Wednesday November 18, 2009
Understanding our basic rights
REFLECTING ON THE LAW
By SHAD SALEEM FARUQI
Most Malaysians still need to understand and practise the principles enshrined in the Constitution. The Bar Council has helped to make a start.
THE Bar Council’s Constitutional Law Committee launched its Kempen PerlembagaanKu last Friday. The campaign was conceived and spearheaded by a group of dynamic young lawyers headed by Edmund Bon, whose enthusiasm and idealism inspired many law students and volunteers to participate in this two-year endeavour to spread constitutional literacy.
Prior to this popular campaign, individual efforts to disseminate knowledge of our basic law had limited impact. There are half a dozen textbooks including Document of Destiny published by The Star in 2008.
Professor Aziz Bari of UIAM writes regularly in the Malay media. Since the year 2000, I have contributed at least 400 articles on the Constitution in my columns in The Star.
One can only hope that the committee’s campaign can lead to some fundamental changes in the way the Constitution is treated in this country. Its basics are not taught in primary or secondary schools or in tertiary institutions except in law faculties.
The civil service examination requires only a basic knowledge of the legal system. The danger of superficial familiarity is that the interpreter can employ it to suit his prejudices and preferences.
In theory, the Constitution is the supreme law of the federation. It is the law on which all other laws rest. It is the apex of the legal hierarchy, and no law can violate its prescriptions.
Parliament is not supreme. We all have a right to go to the courts if a legislative, executive or judicial act infringes on the glittering provisions of the Constitution.
At the organisational level, the Constitution is the political architect’s master plan for the nation. It provides the foundation on which the superstructure of the state rests.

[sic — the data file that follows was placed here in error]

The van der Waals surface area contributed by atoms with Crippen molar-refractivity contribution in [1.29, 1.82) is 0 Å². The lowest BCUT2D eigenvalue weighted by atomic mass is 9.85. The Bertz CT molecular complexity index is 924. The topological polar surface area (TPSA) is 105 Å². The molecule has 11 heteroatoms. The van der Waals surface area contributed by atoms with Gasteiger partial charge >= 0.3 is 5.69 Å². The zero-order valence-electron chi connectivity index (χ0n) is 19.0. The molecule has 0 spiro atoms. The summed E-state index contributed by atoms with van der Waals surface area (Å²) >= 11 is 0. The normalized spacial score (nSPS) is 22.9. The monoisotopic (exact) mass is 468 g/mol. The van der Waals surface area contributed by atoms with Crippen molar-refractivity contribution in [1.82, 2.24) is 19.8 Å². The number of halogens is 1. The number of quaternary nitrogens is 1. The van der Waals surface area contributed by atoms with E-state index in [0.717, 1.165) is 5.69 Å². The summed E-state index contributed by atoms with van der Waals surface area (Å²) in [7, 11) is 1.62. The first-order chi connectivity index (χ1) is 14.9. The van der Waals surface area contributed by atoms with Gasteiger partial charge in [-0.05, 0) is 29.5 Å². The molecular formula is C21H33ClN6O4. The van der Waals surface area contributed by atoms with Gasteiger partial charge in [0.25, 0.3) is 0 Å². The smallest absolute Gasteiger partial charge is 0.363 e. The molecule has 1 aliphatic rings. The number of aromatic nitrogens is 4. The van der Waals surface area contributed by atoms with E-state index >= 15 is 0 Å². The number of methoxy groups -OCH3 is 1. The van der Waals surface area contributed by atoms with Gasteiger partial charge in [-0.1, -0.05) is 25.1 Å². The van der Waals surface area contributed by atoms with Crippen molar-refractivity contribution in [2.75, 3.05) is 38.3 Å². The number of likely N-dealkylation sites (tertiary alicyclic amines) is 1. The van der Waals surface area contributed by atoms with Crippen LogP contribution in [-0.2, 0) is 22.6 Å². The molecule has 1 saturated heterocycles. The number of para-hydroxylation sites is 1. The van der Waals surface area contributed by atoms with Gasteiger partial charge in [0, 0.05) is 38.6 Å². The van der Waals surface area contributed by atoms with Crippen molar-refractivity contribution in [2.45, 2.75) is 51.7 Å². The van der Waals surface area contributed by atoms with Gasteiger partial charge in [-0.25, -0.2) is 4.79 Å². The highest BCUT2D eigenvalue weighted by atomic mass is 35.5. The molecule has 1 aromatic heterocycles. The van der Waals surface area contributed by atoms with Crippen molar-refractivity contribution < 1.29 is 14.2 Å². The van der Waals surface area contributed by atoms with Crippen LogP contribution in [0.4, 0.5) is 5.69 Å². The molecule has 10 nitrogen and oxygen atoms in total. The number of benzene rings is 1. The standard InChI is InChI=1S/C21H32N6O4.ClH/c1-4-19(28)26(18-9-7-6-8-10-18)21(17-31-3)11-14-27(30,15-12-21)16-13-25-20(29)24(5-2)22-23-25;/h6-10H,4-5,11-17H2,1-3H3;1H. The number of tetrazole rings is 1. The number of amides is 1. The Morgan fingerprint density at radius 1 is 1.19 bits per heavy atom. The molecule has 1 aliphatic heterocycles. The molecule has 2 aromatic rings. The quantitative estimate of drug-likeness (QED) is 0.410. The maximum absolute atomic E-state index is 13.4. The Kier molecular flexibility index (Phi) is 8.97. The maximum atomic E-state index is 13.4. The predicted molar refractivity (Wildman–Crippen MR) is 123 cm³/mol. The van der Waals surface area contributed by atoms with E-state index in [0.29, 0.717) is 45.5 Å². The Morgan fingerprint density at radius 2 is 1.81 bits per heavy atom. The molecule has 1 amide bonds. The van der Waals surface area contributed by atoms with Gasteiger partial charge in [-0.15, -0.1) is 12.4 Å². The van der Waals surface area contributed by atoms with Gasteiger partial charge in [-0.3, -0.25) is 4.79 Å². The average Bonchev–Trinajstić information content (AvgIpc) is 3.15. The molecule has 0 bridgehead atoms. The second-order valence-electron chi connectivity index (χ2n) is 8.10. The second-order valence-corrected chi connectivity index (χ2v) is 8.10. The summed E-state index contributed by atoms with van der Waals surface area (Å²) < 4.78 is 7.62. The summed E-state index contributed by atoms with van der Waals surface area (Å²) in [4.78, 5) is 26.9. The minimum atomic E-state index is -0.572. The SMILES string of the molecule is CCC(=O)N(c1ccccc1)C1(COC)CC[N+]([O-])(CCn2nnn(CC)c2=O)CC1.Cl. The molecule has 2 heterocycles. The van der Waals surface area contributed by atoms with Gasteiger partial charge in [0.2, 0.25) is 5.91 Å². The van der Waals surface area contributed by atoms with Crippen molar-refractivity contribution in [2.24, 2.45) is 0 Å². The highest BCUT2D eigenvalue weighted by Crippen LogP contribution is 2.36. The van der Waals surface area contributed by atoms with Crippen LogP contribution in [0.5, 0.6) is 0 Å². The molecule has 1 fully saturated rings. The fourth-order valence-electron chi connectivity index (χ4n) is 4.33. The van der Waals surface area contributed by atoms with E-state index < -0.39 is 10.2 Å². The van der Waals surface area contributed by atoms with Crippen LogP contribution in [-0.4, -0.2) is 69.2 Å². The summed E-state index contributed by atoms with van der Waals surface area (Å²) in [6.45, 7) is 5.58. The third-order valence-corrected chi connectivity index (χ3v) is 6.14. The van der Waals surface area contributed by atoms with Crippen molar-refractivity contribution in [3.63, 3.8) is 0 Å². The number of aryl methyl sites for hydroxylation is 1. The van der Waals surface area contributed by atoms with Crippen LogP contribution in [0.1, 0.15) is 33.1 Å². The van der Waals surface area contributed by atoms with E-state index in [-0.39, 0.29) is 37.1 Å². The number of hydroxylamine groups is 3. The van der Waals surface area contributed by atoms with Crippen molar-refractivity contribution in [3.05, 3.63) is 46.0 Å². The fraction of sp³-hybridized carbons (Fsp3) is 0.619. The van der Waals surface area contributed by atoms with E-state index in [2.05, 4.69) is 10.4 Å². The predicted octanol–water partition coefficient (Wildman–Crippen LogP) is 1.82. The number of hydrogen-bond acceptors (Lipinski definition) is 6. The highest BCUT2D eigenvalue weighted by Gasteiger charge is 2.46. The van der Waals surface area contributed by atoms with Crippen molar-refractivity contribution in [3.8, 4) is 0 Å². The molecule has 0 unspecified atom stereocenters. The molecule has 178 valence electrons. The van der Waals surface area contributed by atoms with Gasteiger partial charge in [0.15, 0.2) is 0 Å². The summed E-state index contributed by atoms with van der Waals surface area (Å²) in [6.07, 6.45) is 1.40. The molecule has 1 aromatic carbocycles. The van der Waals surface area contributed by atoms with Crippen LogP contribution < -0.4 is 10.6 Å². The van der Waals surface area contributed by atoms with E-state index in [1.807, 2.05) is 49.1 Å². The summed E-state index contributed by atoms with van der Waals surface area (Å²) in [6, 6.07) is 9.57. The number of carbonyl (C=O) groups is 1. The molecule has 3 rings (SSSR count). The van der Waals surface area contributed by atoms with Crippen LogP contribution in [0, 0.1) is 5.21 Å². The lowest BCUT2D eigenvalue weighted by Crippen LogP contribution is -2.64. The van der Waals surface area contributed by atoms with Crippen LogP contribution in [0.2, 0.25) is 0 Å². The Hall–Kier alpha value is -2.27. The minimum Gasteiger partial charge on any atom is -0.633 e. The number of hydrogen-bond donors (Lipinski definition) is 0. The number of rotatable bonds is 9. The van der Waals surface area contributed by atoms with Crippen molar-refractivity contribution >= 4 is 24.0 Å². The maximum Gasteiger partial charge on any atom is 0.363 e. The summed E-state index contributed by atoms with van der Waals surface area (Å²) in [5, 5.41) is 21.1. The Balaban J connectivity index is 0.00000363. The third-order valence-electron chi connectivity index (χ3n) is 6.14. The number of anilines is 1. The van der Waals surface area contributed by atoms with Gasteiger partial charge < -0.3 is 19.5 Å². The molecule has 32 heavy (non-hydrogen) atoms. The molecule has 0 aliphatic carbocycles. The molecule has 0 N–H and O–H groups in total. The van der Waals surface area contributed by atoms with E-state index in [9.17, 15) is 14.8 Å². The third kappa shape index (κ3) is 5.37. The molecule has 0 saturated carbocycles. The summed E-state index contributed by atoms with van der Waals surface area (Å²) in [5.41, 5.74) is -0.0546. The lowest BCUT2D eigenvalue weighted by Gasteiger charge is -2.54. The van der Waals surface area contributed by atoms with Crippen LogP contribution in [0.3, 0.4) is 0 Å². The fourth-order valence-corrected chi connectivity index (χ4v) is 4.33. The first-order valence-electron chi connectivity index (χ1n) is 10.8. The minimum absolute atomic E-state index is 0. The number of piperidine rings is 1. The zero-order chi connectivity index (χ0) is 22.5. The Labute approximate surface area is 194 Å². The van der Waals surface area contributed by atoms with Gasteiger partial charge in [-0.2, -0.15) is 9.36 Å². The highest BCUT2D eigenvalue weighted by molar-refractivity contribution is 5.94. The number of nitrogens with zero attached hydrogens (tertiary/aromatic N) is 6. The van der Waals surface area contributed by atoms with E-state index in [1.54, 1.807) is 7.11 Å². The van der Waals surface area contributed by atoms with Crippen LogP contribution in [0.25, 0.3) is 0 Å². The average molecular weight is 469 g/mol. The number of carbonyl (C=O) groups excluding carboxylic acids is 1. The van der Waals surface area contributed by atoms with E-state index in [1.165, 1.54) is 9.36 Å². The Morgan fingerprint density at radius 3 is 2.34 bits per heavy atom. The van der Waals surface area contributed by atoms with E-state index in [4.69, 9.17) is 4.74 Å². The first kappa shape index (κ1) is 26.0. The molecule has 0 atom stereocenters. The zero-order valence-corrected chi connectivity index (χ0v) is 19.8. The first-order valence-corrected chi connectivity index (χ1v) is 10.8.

It creates the various institutions of the state and defines and limits their powers and functions.
It describes their relationship with each other and with the citizen.
At the social level, the Constitution is the vehicle of the community’s legal and social life. It is the repository of the nation’s dreams and demands, and its values and vulnerabilities.
The Constitution walks the middle path between the special rights of Malays and natives of Sabah and Sarawak, and the legitimate interests of the minorities who made Malaya their abode.
At the human rights level, the Constitution seeks to protect fundamental freedoms and to reconcile the irreconcilable conflict between the might of the state and the rights of the citizens.
The chapter on fundamental liberties, the existence of a judiciary that was meant to be independent, the provision for judicial review, the institution of popular elections and representative parliament are clearly meant to create a democra-tic and responsible government under the law.
In his Proclamation of Indepen-dence, former prime minister Tunku Abdul Rahman encapsulated the constitutional dream beautifully: “This nation shall be founded upon the principle of liberty and justice and ever-seeking the welfare and happiness of its people.”
Looking at the positive side, we can count many sterling achievements. The Constitution has survived the vicissitudes of politics for 52 years.
We have peace and stability. No religion, region or race is up in arms against the government. There are no civil wars or secessionist movements.